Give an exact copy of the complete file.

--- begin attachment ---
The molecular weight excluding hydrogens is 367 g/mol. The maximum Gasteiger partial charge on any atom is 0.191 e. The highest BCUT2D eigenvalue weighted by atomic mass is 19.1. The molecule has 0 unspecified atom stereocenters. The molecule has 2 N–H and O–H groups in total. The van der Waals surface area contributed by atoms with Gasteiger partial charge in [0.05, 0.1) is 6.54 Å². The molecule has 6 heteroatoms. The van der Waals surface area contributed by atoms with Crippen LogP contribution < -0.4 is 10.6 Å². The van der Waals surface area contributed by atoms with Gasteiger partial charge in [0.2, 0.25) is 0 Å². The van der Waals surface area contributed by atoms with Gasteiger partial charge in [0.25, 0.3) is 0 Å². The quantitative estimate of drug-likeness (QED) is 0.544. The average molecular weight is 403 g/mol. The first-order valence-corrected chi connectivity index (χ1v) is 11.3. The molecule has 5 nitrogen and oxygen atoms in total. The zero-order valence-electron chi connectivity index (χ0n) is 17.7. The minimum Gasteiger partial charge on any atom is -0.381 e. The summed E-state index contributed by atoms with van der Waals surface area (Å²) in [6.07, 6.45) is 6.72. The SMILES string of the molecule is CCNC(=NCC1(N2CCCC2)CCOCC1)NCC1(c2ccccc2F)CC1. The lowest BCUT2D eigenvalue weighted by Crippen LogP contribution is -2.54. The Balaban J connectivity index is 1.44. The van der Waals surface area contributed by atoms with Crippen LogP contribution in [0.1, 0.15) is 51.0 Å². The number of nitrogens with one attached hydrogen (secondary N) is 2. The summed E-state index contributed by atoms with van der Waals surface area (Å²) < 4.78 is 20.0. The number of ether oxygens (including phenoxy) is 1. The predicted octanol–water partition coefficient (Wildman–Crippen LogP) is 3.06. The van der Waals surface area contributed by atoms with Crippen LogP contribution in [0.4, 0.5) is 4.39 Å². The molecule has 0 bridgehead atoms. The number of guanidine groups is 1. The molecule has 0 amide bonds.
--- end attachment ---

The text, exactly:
The molecular weight excluding hydrogens is 367 g/mol. The maximum Gasteiger partial charge on any atom is 0.191 e. The highest BCUT2D eigenvalue weighted by atomic mass is 19.1. The molecule has 0 unspecified atom stereocenters. The molecule has 2 N–H and O–H groups in total. The van der Waals surface area contributed by atoms with Gasteiger partial charge in [0.05, 0.1) is 6.54 Å². The molecule has 6 heteroatoms. The van der Waals surface area contributed by atoms with Crippen LogP contribution < -0.4 is 10.6 Å². The van der Waals surface area contributed by atoms with Gasteiger partial charge in [0.2, 0.25) is 0 Å². The van der Waals surface area contributed by atoms with Gasteiger partial charge in [0.25, 0.3) is 0 Å². The quantitative estimate of drug-likeness (QED) is 0.544. The average molecular weight is 403 g/mol. The first-order valence-corrected chi connectivity index (χ1v) is 11.3. The molecule has 5 nitrogen and oxygen atoms in total. The zero-order valence-electron chi connectivity index (χ0n) is 17.7. The minimum Gasteiger partial charge on any atom is -0.381 e. The summed E-state index contributed by atoms with van der Waals surface area (Å²) in [6.07, 6.45) is 6.72. The SMILES string of the molecule is CCNC(=NCC1(N2CCCC2)CCOCC1)NCC1(c2ccccc2F)CC1. The lowest BCUT2D eigenvalue weighted by Crippen LogP contribution is -2.54. The Balaban J connectivity index is 1.44. The van der Waals surface area contributed by atoms with Crippen LogP contribution in [0.1, 0.15) is 51.0 Å². The number of nitrogens with one attached hydrogen (secondary N) is 2. The summed E-state index contributed by atoms with van der Waals surface area (Å²) < 4.78 is 20.0. The number of ether oxygens (including phenoxy) is 1. The predicted octanol–water partition coefficient (Wildman–Crippen LogP) is 3.06. The van der Waals surface area contributed by atoms with Crippen LogP contribution in [0.4, 0.5) is 4.39 Å². The molecule has 0 bridgehead atoms. The number of guanidine groups is 1. The molecule has 0 amide bonds.